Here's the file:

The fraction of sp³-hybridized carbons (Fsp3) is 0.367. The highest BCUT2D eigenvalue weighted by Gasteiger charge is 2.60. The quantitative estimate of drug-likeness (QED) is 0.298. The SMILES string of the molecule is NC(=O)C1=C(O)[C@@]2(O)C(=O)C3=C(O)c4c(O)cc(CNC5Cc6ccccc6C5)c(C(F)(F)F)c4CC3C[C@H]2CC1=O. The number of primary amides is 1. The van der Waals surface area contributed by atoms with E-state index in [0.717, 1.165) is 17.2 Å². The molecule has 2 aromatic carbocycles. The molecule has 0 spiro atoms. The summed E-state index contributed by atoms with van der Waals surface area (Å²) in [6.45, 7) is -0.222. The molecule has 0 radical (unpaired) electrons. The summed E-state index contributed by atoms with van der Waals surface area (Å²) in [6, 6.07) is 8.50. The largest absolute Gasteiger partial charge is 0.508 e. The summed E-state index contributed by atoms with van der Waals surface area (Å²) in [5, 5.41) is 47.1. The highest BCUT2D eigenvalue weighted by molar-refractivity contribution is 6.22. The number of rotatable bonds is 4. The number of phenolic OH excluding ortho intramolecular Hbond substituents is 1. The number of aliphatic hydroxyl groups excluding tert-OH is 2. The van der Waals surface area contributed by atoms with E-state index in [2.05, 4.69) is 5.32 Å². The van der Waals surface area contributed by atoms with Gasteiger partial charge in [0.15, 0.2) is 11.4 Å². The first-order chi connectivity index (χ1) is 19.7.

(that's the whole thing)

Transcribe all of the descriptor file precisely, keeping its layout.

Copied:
The fraction of sp³-hybridized carbons (Fsp3) is 0.367. The highest BCUT2D eigenvalue weighted by Gasteiger charge is 2.60. The quantitative estimate of drug-likeness (QED) is 0.298. The SMILES string of the molecule is NC(=O)C1=C(O)[C@@]2(O)C(=O)C3=C(O)c4c(O)cc(CNC5Cc6ccccc6C5)c(C(F)(F)F)c4CC3C[C@H]2CC1=O. The number of primary amides is 1. The van der Waals surface area contributed by atoms with E-state index in [0.717, 1.165) is 17.2 Å². The molecule has 2 aromatic carbocycles. The molecule has 0 spiro atoms. The summed E-state index contributed by atoms with van der Waals surface area (Å²) in [6.45, 7) is -0.222. The molecule has 0 radical (unpaired) electrons. The summed E-state index contributed by atoms with van der Waals surface area (Å²) in [6, 6.07) is 8.50. The largest absolute Gasteiger partial charge is 0.508 e. The summed E-state index contributed by atoms with van der Waals surface area (Å²) in [5, 5.41) is 47.1. The highest BCUT2D eigenvalue weighted by molar-refractivity contribution is 6.22. The number of rotatable bonds is 4. The number of phenolic OH excluding ortho intramolecular Hbond substituents is 1. The number of aliphatic hydroxyl groups excluding tert-OH is 2. The van der Waals surface area contributed by atoms with E-state index in [2.05, 4.69) is 5.32 Å². The van der Waals surface area contributed by atoms with Gasteiger partial charge in [0.15, 0.2) is 11.4 Å². The first-order chi connectivity index (χ1) is 19.7.